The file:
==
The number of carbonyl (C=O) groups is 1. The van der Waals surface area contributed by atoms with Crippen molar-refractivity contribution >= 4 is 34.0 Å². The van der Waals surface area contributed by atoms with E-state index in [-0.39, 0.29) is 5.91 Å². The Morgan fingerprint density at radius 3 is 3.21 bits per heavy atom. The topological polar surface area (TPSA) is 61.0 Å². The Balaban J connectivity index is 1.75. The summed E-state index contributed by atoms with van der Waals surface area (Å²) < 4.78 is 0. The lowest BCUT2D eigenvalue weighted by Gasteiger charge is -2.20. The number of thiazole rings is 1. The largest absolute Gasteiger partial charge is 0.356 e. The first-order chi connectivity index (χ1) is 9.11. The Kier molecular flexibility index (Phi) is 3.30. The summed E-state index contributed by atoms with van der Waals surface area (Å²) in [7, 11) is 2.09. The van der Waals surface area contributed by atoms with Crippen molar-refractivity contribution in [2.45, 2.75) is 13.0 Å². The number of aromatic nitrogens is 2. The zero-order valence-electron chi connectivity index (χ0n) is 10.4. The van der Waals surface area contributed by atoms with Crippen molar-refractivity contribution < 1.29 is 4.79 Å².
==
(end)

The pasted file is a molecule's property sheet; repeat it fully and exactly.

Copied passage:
The number of carbonyl (C=O) groups is 1. The van der Waals surface area contributed by atoms with Crippen molar-refractivity contribution >= 4 is 34.0 Å². The van der Waals surface area contributed by atoms with E-state index in [-0.39, 0.29) is 5.91 Å². The Morgan fingerprint density at radius 3 is 3.21 bits per heavy atom. The topological polar surface area (TPSA) is 61.0 Å². The Balaban J connectivity index is 1.75. The summed E-state index contributed by atoms with van der Waals surface area (Å²) < 4.78 is 0. The lowest BCUT2D eigenvalue weighted by Gasteiger charge is -2.20. The number of thiazole rings is 1. The largest absolute Gasteiger partial charge is 0.356 e. The first-order chi connectivity index (χ1) is 9.11. The Kier molecular flexibility index (Phi) is 3.30. The summed E-state index contributed by atoms with van der Waals surface area (Å²) in [7, 11) is 2.09. The van der Waals surface area contributed by atoms with Crippen molar-refractivity contribution in [2.45, 2.75) is 13.0 Å². The number of aromatic nitrogens is 2. The zero-order valence-electron chi connectivity index (χ0n) is 10.4. The van der Waals surface area contributed by atoms with Crippen molar-refractivity contribution < 1.29 is 4.79 Å².